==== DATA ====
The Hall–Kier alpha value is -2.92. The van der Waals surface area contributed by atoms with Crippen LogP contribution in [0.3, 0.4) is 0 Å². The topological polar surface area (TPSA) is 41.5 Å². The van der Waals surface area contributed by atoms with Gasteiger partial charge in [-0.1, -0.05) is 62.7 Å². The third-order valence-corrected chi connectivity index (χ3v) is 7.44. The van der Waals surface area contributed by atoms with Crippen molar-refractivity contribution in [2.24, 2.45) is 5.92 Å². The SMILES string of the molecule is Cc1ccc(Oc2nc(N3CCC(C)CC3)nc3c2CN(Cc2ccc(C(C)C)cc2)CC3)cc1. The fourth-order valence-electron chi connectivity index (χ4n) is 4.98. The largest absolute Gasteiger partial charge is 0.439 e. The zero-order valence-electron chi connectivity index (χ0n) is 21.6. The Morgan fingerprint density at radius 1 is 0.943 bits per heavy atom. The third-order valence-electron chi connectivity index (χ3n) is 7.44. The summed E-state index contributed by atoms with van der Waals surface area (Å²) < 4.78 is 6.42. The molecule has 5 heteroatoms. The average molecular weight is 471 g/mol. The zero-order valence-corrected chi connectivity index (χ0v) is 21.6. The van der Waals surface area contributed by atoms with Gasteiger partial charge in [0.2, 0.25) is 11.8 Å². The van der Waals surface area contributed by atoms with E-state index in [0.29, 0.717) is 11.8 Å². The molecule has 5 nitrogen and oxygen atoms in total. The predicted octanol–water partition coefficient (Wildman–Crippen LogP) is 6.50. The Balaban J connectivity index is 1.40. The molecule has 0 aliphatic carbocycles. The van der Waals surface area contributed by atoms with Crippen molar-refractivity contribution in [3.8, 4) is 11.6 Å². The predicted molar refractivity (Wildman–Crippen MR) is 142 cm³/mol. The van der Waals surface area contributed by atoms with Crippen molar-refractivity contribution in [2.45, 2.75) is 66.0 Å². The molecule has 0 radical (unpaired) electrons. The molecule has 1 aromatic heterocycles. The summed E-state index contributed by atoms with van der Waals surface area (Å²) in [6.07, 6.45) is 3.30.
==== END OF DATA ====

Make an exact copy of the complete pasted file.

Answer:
The Hall–Kier alpha value is -2.92. The van der Waals surface area contributed by atoms with Crippen LogP contribution in [0.3, 0.4) is 0 Å². The topological polar surface area (TPSA) is 41.5 Å². The van der Waals surface area contributed by atoms with Gasteiger partial charge in [-0.1, -0.05) is 62.7 Å². The third-order valence-corrected chi connectivity index (χ3v) is 7.44. The van der Waals surface area contributed by atoms with Crippen molar-refractivity contribution in [2.24, 2.45) is 5.92 Å². The SMILES string of the molecule is Cc1ccc(Oc2nc(N3CCC(C)CC3)nc3c2CN(Cc2ccc(C(C)C)cc2)CC3)cc1. The fourth-order valence-electron chi connectivity index (χ4n) is 4.98. The largest absolute Gasteiger partial charge is 0.439 e. The zero-order valence-electron chi connectivity index (χ0n) is 21.6. The Morgan fingerprint density at radius 1 is 0.943 bits per heavy atom. The third-order valence-electron chi connectivity index (χ3n) is 7.44. The summed E-state index contributed by atoms with van der Waals surface area (Å²) < 4.78 is 6.42. The molecule has 5 heteroatoms. The average molecular weight is 471 g/mol. The zero-order valence-corrected chi connectivity index (χ0v) is 21.6. The van der Waals surface area contributed by atoms with Gasteiger partial charge in [0.2, 0.25) is 11.8 Å². The van der Waals surface area contributed by atoms with E-state index in [0.29, 0.717) is 11.8 Å². The molecule has 5 nitrogen and oxygen atoms in total. The predicted octanol–water partition coefficient (Wildman–Crippen LogP) is 6.50. The Balaban J connectivity index is 1.40. The molecule has 0 aliphatic carbocycles. The van der Waals surface area contributed by atoms with Crippen molar-refractivity contribution in [3.8, 4) is 11.6 Å². The predicted molar refractivity (Wildman–Crippen MR) is 142 cm³/mol. The van der Waals surface area contributed by atoms with Crippen molar-refractivity contribution in [2.45, 2.75) is 66.0 Å². The molecule has 0 radical (unpaired) electrons. The molecule has 1 aromatic heterocycles. The summed E-state index contributed by atoms with van der Waals surface area (Å²) in [6.07, 6.45) is 3.30.